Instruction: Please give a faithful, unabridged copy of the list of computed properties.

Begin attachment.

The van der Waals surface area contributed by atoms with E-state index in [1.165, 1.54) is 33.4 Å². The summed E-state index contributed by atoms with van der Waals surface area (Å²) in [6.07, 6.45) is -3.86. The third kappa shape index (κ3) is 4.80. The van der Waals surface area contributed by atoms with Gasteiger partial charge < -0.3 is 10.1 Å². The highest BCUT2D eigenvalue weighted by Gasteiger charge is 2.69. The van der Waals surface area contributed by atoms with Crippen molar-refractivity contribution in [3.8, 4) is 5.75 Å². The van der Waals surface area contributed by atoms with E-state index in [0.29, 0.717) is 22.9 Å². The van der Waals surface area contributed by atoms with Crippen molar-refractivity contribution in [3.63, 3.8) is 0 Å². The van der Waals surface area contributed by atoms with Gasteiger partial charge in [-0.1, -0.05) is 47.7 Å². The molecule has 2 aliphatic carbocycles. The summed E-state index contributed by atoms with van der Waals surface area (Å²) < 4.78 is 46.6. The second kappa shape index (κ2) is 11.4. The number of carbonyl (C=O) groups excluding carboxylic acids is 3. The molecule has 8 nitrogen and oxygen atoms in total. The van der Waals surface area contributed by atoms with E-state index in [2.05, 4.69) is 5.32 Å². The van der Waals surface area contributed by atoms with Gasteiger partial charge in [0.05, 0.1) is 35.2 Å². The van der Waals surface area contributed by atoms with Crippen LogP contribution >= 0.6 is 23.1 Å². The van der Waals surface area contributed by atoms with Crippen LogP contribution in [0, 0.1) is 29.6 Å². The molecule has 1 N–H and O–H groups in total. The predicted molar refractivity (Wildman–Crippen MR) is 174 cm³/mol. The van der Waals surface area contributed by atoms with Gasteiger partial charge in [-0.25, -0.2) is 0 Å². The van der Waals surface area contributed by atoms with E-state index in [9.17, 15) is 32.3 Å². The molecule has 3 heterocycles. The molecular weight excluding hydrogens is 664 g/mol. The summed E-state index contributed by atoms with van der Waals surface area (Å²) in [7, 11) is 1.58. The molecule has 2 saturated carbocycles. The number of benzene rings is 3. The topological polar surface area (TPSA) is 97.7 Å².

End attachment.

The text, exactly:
The van der Waals surface area contributed by atoms with E-state index in [1.165, 1.54) is 33.4 Å². The summed E-state index contributed by atoms with van der Waals surface area (Å²) in [6.07, 6.45) is -3.86. The third kappa shape index (κ3) is 4.80. The van der Waals surface area contributed by atoms with Gasteiger partial charge < -0.3 is 10.1 Å². The highest BCUT2D eigenvalue weighted by Gasteiger charge is 2.69. The van der Waals surface area contributed by atoms with Crippen molar-refractivity contribution in [3.8, 4) is 5.75 Å². The van der Waals surface area contributed by atoms with E-state index in [0.29, 0.717) is 22.9 Å². The van der Waals surface area contributed by atoms with Crippen molar-refractivity contribution in [3.63, 3.8) is 0 Å². The van der Waals surface area contributed by atoms with Gasteiger partial charge in [-0.1, -0.05) is 47.7 Å². The molecule has 2 aliphatic carbocycles. The summed E-state index contributed by atoms with van der Waals surface area (Å²) < 4.78 is 46.6. The second kappa shape index (κ2) is 11.4. The number of carbonyl (C=O) groups excluding carboxylic acids is 3. The molecule has 8 nitrogen and oxygen atoms in total. The van der Waals surface area contributed by atoms with E-state index in [2.05, 4.69) is 5.32 Å². The van der Waals surface area contributed by atoms with Gasteiger partial charge in [0.05, 0.1) is 35.2 Å². The van der Waals surface area contributed by atoms with Crippen LogP contribution >= 0.6 is 23.1 Å². The van der Waals surface area contributed by atoms with Crippen LogP contribution in [0, 0.1) is 29.6 Å². The molecule has 1 N–H and O–H groups in total. The predicted molar refractivity (Wildman–Crippen MR) is 174 cm³/mol. The van der Waals surface area contributed by atoms with Gasteiger partial charge in [-0.25, -0.2) is 0 Å². The van der Waals surface area contributed by atoms with E-state index in [9.17, 15) is 32.3 Å². The molecule has 3 heterocycles. The molecular weight excluding hydrogens is 664 g/mol. The summed E-state index contributed by atoms with van der Waals surface area (Å²) in [7, 11) is 1.58. The molecule has 2 saturated carbocycles. The number of benzene rings is 3. The topological polar surface area (TPSA) is 97.7 Å².